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Hey LIPO fans!!!!!!

Old 04-03-2017, 02:52 PM
  #1  
WizardMaster
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Default Hey LIPO fans!!!!!!

I will just leave this right here.... ....Guess what time it is!!

https://www.youtube.com/watch?v=adfydRg8PYU
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Old 04-03-2017, 06:17 PM
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solentlife
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If I could fly my models on 8A ..... well ...

His load test was unloaded !! Useless .. sorry ...

Yet another wonder battery .....

He keeps on about Watt Hrs .... for us - its not Watt Hrs we are interested in ... we need AMP's ... C rate ... we need POWER delivery.

Nigel
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Old 04-03-2017, 06:30 PM
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I agree. Unless I can get something that will deliver 100A safely, then these will not be of use to me.
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Old 04-03-2017, 09:44 PM
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Rockin Robbins
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2C maximum load. Just about useless for our purposes. What drugs is he taking?

Let's see, 100A eh? No problemo! Well, that would only take a 50k mAh battery. Should be doable, no?
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Old 04-03-2017, 11:10 PM
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dereckbc
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Originally Posted by solentlife View Post
He keeps on about Watt Hrs .... for us - its not Watt Hrs we are interested in ... we need AMP's ... C rate ... we need POWER delivery.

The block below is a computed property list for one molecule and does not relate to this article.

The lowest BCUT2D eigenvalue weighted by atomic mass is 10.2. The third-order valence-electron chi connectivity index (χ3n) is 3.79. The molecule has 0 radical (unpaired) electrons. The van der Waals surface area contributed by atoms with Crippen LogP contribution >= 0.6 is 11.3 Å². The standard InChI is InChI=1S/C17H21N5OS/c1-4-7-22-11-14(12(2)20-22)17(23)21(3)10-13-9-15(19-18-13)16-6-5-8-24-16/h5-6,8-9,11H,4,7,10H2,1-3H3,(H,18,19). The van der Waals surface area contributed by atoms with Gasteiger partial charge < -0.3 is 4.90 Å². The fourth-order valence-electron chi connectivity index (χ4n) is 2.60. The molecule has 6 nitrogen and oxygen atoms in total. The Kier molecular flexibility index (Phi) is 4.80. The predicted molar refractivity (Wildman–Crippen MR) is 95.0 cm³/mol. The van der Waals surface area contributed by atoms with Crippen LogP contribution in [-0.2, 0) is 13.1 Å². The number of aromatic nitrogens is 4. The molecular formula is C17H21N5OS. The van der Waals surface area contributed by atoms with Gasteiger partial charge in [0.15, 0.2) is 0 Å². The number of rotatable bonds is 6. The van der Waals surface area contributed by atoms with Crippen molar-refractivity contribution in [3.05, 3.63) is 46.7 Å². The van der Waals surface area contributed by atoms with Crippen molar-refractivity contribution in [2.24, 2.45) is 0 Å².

Nigel you are missing some important points. First he did a Full Load Test exactly like you would any battery including LiPo's There is no other way to determine the capacity. Was it accurate? Not exactly but as accurate as a DIY type can be. All lithium batteries are tested at 1C to measure capacity. He was a little higher than 1C which would make the measurement come out a little lower. You woul dtest capacity exactly like a LiPo or any Lithium battery at 1C.

Watt Hours is everything in a battery, and what he is referring to is Specific Power expressed as Watt Hours / Kg, and Energy Density expressed as Watt Hours /Liter. The Panasonic 18650B is most definitely the highest Specific Power and Energy Density battery on the market. It is the exact same cells Tesla uses in all of its Electric Vehicle. There is no equal.

C-Rate as you call it has no industry definition, in the industry it is called Power Density expressed as Watts/Liter and further defined as Maximum Continuous Discharge Current, and Maximum Pulse Discharge Current. In other words your C-Rate. No it is not near as high as LiPo batteries. LiPos are hybrid batteries and very unstable because they are formulated to have extremely Low Resistance which enables them to do what all f you call high C-Rates. To do so you have to give up some things like stability and cycle life. We would all love to have a LiPo that could match the Panasonic 18650. Imagine a battery with 1/3 less weight and size with 1000 cycles or 5 year service life without loss of capacity.

EV's do not need 20, 30 or 40C discharge rates. During acceleration for 30 seconds only need 3 to 6C and cruise at C/6 and lower. Who the hell would want an EV with a 5 minute battery. So while the Panasonic 18650B would not be a good Flight Motor battery, would make for an excellent RX or TX battery. When it comes to size and weight the Panasonic 18650 is 50% better, it has more capacity for a given volume and weight. Only place you would see a LiPo we use in an EV is a Dragster that only needs a few minutes to save on gross weight.